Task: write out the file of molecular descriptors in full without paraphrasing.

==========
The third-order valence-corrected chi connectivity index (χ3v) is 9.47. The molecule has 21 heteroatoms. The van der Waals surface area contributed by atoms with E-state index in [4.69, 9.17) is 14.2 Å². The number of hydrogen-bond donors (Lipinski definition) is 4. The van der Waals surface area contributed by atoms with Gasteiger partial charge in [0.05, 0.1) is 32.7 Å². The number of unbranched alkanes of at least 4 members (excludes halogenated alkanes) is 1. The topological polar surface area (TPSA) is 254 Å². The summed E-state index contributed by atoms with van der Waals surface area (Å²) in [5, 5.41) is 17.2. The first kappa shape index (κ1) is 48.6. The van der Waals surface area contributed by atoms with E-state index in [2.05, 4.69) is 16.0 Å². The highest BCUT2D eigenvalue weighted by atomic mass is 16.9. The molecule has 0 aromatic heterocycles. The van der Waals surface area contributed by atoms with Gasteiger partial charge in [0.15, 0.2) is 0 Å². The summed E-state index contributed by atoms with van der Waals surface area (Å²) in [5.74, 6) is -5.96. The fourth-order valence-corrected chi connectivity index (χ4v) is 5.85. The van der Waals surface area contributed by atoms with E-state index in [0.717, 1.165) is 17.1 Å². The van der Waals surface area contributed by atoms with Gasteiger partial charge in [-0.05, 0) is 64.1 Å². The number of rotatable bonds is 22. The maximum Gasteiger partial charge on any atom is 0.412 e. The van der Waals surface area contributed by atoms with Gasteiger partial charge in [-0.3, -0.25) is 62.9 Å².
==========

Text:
The third-order valence-corrected chi connectivity index (χ3v) is 9.47. The molecule has 21 heteroatoms. The van der Waals surface area contributed by atoms with E-state index in [4.69, 9.17) is 14.2 Å². The number of hydrogen-bond donors (Lipinski definition) is 4. The van der Waals surface area contributed by atoms with Gasteiger partial charge in [0.05, 0.1) is 32.7 Å². The number of unbranched alkanes of at least 4 members (excludes halogenated alkanes) is 1. The topological polar surface area (TPSA) is 254 Å². The summed E-state index contributed by atoms with van der Waals surface area (Å²) in [5, 5.41) is 17.2. The first kappa shape index (κ1) is 48.6. The van der Waals surface area contributed by atoms with E-state index in [2.05, 4.69) is 16.0 Å². The highest BCUT2D eigenvalue weighted by atomic mass is 16.9. The molecule has 0 aromatic heterocycles. The van der Waals surface area contributed by atoms with Gasteiger partial charge in [0.15, 0.2) is 0 Å². The summed E-state index contributed by atoms with van der Waals surface area (Å²) in [5.74, 6) is -5.96. The fourth-order valence-corrected chi connectivity index (χ4v) is 5.85. The van der Waals surface area contributed by atoms with E-state index in [0.717, 1.165) is 17.1 Å². The van der Waals surface area contributed by atoms with Gasteiger partial charge in [-0.05, 0) is 64.1 Å². The number of rotatable bonds is 22. The maximum Gasteiger partial charge on any atom is 0.412 e. The van der Waals surface area contributed by atoms with Gasteiger partial charge in [-0.3, -0.25) is 62.9 Å².